write the bit pattern 1101001010010101 into memory location x3300.
MP4: Summing Packed Array
Introduction: There are many different ways of interpreting bits in memory. We are already familiar with
the idea of a single LC-3 memory location containing either an LC-3 instruction or a 16-bit 2's complement
value. Consider a program that deals with small values in the range -128 to +127. We would only need 8 bits
to represent each number, so to conserve memory we could pack two such numbers in a single LC-3 location,
hence the name "packed," as it is often called.
Specifics:
Assignment Write a program to calculate the sum of all the 8-bit 2's complement values in a packed array of
N elements. With N elements in the packed array, we require N/2 memory locations. For this assignment, we
will assume N is even. (You might on your own think of what modifications you would have to make if N
were odd.) Your SUM will be stored in one word of memory as a 16-bit 2's complement number.
For each element in the array, bits [15:8] contain the first 8-bit value, and bits [7:0] contain the second value.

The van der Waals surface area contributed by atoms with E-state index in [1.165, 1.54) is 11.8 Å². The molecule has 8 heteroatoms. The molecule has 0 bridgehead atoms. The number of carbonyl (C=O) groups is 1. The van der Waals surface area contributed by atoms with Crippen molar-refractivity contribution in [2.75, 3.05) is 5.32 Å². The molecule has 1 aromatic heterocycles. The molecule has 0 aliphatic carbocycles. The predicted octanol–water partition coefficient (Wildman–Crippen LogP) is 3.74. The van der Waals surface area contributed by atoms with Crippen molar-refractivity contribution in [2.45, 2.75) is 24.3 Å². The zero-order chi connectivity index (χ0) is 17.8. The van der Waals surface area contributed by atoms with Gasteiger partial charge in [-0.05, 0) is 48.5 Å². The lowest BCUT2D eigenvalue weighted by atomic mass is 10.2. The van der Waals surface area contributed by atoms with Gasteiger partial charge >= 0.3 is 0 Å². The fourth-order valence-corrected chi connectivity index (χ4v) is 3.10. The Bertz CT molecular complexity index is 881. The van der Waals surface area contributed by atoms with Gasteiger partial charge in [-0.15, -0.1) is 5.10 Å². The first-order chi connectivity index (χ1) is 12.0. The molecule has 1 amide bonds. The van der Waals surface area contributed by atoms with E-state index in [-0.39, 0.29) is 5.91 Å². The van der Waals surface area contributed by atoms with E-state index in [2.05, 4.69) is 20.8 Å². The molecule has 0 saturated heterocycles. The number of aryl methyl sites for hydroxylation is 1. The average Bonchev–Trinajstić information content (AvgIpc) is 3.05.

Your program should begin at x3000. The size of the packed array, N, is stored in location x3101. We will
restrict the value of N to be less than or equal to 600 (decimal). The packed array itself is stored beginning at
location x3102. Your program should store the result SUM in location x3100.
Initial Values Your program should assume that there are already values stored in memory at locations x3101
and x3102 through x3102 + (N/2 -1). When using the LC-2 simulator to test your program, you should
manually load test values into these memory locations before running your program.
Example: Consider the following array, where x3101 contains N, the number of elements in the array:
x3101 |x0006
x3102 |x7F03
x3103 |xFE7A
x3104 |x1B40
Your program should result in x0155 stored in location x3100.
Assembly Problems:
AP1: Data Analysis
Introduction: You will be creating a program that will analyze a given piece of text to determine the unique
words of a length given to you by the user. Additionally, you will need to count the occurrences of each
unique word in the text.
Specifics:
-Your program must start at location x3000.
-The text block you will be analyzing starts at location x4000 and is at most 32KB in size, but may be
smaller.
-The end of the file (EOF) is marked with the ASCII “NULL” character.
-A word is defined as any sequence of the characters [A-Z] or [a-z] with no special characters in between.
-Capitalization counts. (e.g., “ECE”, “EcE”, and “ECe” are all unique words.)
-Your prompts and results should be formatted exactly as shown in the included example output. Points